There are nearly 15 lakh educated unemployed youth in Punjab. Hopefully, a carefully prepared programme of extending industrial education such as setting up pre-vocational training centres is being adopted by the government as early as possible the need for which was felt by The Tribune as back as 1925.

The common man in the state has been craving for a reasonably good standard of living and wants the basic amenities like power, potable water and road. But in the case of the Badal-run government there is a wide gap between promise and performance.

The writer has rightly held: “Mr Badal has a historic opportunity to deliver the goods and put Punjab on the road to high growth and all-round development”.


Resentment among pensioners

There is great resentment among the Himachal government pensioners as their just and genuine demands have not been accepted by the government, in spite of repeated reminders.

Their main demands based on the Punjab pattern are fixed medical allowance (Rs 250 p.m.) for all without any option, old age allowance for senior pensioners after crossing the age of 70 and 80 years at the rate of 5 per cent and 10 per cent, respectively and one month’s basic pension as LTC after a gap of every two years.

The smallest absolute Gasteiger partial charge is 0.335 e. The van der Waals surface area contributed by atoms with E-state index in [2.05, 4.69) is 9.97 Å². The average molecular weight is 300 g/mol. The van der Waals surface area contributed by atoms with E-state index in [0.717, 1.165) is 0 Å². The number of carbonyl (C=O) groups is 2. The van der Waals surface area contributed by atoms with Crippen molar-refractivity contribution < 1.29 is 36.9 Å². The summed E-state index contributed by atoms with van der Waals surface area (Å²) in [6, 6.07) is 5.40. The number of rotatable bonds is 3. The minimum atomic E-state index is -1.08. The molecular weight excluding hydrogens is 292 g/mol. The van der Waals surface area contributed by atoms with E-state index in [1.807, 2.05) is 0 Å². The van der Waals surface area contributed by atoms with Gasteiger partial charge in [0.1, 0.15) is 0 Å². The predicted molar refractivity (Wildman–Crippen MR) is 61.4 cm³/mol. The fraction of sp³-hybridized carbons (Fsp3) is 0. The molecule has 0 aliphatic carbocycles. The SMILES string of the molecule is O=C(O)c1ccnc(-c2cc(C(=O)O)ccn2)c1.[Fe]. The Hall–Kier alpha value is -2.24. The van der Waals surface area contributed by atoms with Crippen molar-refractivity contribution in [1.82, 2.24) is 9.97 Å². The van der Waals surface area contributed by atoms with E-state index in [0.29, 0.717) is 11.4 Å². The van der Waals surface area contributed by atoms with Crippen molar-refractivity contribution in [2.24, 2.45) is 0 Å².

The government has also been requested to set up a pensioners advisory committee on the pattern of SCOVA at the Centre and a similar committee in UP and Tamil Nadu for sorting out the problems of the retired people. Although the Himachal Chief Minister had given an assurance to a delegation of the Solan District Pensioners Association when they called on him on 10.4.1999 at Shimla that he would set up the proposed committee immediately, nothing has been done so far in spite of repeated reminders.

The railways has granted a 30 per cent concession in rail fare to senior citizens above 65 years of age. The Himachal government should also grant a similar concession in bus fares.


Crocodile tears

After the presentation of the annual budget in Parliament, there has been a steep increase in the prices of essential commodities like foodgrains, kerosene, diesel, cooking gas and urea. This has hit hard the small and marginal farmers besides other sections of society. The price hike in the case of the articles being supplied to the poor people through the public distribution system has a cascading effect.

The BJP allies have been raising much hue and cry over the subsidy cuts and the hike in the administered prices and showing lip-sympathy for the people. Shedding crocodile tears by these parties being in the government is nothing more than befooling the people.


Bill Gate’s policies

It has been reported that Microsoft has violated the law and attempted to monopolise the IT field, the Internet and the Web market.

This will definitely have an impact on the company’s image. Soon after the judgement the share value went down. That is the sign of its fragility.

This problem needs to be dealt with as early as possible so that there is no monopolising of the information technology field.



Some time ago a minister was informed of the shortage of drinking water. What was his answer?

“Drink mineral water!”